When does addiction occur? Most of us know the feeling of being ‘glued’ to the screen or to the pages of a book and not wanting to leave the bed even to meet friends or go get their paycheck. In this post I will concentrate mostly on TV series, but I firmly believe that addiction can occur with most kinds of media.
There are certain groups of people who rarely get addicted to a TV show. Take young dedicated professionals & family people for example. When a person has not enough free, conscious and awake time to dedicate to the show and the buzz surrounding it, they are not very likely to become deeply involved. It’s mainly single people with interest in some creative area and a lot of free time (high school students, university students, part-time employees or freelancers) that get addicted to TV shows. Working moms that fall asleep in front of the TV while watching the same crime series every night don’t really count.
There are several ways one can reduce the risk of becoming addicted. That being said, addiction isn’t always a bad thing. I will dedicate a future post to the merits of genuinely immersing yourself in something and how it can help build confidence and widen creativity.
The first rule of keeping addiction under control is Pace. Pace has to do with the speed you watch episodes with, as well as with the time you wait to watch the newest episode after it has been aired. The longer you wait, the less time of your day you spend watching, which in turn means that you have time to do other interesting things that you will likely talk about with your family and friends. If you binge-watch a TV show, you will have neither the time, nor the inclination to talk to people. Imagine watching Dexter and someone calling you and asking “What’s up?”. Your likely answer will be “Nothing much. More blood.” Not very sexy.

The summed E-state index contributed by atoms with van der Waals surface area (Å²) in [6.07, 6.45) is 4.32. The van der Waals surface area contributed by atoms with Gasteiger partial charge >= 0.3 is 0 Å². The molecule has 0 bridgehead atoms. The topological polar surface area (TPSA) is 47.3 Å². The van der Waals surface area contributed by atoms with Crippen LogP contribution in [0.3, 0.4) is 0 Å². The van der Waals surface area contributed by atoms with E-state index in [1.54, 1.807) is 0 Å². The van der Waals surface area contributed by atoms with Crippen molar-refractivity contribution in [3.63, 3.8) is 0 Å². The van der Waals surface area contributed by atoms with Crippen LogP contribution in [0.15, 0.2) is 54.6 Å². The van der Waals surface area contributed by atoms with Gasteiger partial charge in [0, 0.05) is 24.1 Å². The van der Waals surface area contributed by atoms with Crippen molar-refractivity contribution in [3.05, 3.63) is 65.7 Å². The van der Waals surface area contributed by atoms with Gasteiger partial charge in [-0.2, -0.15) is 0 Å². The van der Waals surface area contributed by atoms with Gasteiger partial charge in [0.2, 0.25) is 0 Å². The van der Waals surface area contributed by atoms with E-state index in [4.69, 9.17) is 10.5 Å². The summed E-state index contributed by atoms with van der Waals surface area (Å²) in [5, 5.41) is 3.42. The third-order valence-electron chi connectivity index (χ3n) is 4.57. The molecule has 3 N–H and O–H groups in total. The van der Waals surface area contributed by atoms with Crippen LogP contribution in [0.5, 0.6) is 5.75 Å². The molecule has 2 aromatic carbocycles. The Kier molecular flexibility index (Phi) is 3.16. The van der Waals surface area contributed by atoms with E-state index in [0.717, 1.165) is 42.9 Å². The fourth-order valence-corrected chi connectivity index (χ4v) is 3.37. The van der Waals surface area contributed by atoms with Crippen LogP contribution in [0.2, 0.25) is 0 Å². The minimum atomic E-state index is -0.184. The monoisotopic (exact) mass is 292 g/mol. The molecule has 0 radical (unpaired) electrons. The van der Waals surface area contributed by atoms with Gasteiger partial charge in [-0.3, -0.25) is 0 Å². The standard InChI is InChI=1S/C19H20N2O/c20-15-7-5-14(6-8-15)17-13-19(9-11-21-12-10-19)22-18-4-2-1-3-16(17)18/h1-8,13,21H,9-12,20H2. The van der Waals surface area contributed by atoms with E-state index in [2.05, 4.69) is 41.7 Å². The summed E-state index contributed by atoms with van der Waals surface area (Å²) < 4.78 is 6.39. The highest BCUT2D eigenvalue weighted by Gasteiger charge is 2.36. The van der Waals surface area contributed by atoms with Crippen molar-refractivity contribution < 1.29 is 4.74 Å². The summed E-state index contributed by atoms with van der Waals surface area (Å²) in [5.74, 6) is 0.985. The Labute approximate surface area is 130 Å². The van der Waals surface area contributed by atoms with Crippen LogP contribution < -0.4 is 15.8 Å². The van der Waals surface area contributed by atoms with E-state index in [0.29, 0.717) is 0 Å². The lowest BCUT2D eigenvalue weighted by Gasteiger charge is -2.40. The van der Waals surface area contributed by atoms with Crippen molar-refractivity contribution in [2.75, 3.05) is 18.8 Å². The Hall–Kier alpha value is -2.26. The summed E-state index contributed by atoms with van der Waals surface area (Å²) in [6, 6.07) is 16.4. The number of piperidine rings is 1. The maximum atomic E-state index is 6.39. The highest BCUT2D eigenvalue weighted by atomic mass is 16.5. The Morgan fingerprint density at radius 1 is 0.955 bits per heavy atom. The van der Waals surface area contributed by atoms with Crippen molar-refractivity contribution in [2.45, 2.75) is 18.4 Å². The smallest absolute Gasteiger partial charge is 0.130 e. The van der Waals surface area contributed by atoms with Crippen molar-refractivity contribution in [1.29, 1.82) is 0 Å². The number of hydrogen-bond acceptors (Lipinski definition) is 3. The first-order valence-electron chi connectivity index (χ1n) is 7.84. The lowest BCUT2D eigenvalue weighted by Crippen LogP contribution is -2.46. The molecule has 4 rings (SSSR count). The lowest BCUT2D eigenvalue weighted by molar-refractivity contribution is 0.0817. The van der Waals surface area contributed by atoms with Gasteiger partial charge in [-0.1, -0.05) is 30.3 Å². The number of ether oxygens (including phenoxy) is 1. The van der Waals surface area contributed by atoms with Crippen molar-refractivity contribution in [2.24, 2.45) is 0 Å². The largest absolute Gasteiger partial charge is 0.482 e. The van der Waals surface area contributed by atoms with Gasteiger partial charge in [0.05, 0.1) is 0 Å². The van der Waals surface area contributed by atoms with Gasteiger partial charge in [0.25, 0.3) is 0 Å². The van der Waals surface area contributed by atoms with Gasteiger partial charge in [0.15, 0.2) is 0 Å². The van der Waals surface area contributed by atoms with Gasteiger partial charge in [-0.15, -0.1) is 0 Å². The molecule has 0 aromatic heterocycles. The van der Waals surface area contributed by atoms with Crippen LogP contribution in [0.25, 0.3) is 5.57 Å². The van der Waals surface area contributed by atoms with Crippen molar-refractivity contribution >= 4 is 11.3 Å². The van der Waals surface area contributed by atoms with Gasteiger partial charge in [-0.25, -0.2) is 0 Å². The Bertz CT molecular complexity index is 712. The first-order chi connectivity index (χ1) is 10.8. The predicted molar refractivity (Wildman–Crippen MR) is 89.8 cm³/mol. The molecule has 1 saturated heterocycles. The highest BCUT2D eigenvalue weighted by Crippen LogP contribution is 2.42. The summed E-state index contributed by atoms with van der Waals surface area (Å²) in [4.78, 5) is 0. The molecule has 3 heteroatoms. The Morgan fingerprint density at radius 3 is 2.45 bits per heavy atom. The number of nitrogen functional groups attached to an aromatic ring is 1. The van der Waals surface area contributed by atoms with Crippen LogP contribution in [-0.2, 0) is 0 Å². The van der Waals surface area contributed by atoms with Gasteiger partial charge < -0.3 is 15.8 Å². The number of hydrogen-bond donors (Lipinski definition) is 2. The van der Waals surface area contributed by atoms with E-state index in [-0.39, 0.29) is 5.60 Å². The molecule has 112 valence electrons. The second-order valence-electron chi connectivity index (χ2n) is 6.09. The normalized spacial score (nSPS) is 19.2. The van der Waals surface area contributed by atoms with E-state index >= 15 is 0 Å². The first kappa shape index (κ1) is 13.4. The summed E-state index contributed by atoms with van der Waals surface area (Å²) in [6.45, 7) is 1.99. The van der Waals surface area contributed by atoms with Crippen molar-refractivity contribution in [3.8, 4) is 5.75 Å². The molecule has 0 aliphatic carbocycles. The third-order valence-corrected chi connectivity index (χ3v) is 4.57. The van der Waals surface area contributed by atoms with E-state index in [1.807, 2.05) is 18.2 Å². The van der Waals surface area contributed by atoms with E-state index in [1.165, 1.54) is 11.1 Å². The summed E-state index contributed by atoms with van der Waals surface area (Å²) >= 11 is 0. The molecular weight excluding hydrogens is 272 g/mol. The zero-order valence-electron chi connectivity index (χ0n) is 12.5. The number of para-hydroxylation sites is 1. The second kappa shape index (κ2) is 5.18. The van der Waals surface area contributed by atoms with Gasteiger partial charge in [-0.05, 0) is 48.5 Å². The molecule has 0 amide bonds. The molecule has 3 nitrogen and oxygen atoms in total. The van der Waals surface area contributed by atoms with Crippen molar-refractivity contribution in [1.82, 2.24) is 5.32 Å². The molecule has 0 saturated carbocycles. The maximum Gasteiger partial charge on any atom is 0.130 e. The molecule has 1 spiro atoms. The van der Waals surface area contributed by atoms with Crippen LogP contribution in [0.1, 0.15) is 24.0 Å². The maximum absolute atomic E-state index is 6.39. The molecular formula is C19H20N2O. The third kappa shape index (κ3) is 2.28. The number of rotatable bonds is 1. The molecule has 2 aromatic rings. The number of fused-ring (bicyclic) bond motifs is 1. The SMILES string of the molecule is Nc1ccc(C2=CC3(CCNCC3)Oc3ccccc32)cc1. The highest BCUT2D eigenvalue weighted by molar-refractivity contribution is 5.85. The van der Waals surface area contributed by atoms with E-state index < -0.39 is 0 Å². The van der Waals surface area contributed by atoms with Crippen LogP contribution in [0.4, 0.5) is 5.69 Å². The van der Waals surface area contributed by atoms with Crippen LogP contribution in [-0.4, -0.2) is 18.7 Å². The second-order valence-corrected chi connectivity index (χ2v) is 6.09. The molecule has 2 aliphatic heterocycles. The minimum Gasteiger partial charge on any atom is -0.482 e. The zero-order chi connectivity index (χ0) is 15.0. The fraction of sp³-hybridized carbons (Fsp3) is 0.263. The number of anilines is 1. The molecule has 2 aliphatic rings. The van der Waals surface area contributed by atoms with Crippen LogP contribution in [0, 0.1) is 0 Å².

The second rule deals with the sense of Belonging to a group/fandom. We as human beings are social creatures and are programmed to seek the company of others. And is there anything better than sharing your hobbies with other like-minded people? The feeling of elation you feel when you watch an episode and start fangirling about it with strangers on Twitter can be deceptively good. On the large scale of things, it is usually a huge waste of time. So my advice would be to always wait until the wave has washed over. Don’t log in social media for a couple of days following the release of the newest episode. Let the world discuss it and don’t feel obliged to participate. There will always be other late bloomers like you. There is no need to go with the crowd when it comes to art. When you finally watch the episode and log in, you will think logically enough to decide better whether to watch those 24 gifs that someone posted.
The third and perhaps most important rule is Intensity. This has to deal with the amount of material outside of the original TV episodes that you consume. Often just watching the series is not enough. You suddenly find yourself googling images, making stills and writing down quotes. But this is just the beginning. While you are thus innocently engaged, someone somewhere is writing an NSFW slash fanfiction, organizing a conference or filming a spin-off TV series. The possibilities are endless. If a show is good enough, sooner or later people will start creating content around it. As the old song goes, “We don’t have a lot of material, / but that’s all right, we’ll just make our own.” What this means for you, is that there will always be more to see, or read, or watch, or hear, or comment on, or reblog. I recently read a book about serial killers and finished two online courses on forensic science.
If you are lucky, you have enough going on in your life as it is and can’t spare the time for all of the fandom craziness. Otherwise you might very well lose yourself in it… or start creating content yourself. Either way, addiction to a TV show is an extremely time-consuming hobby and one should think hard and long before letting it in one’s life.
I hope these 3 rules help. In the next post I’ll discuss the positive sides of addiction, so you can make the most of it if you were so unfortunate as to fall its victim. And on a more cheery note, how many of your fandoms can you see here: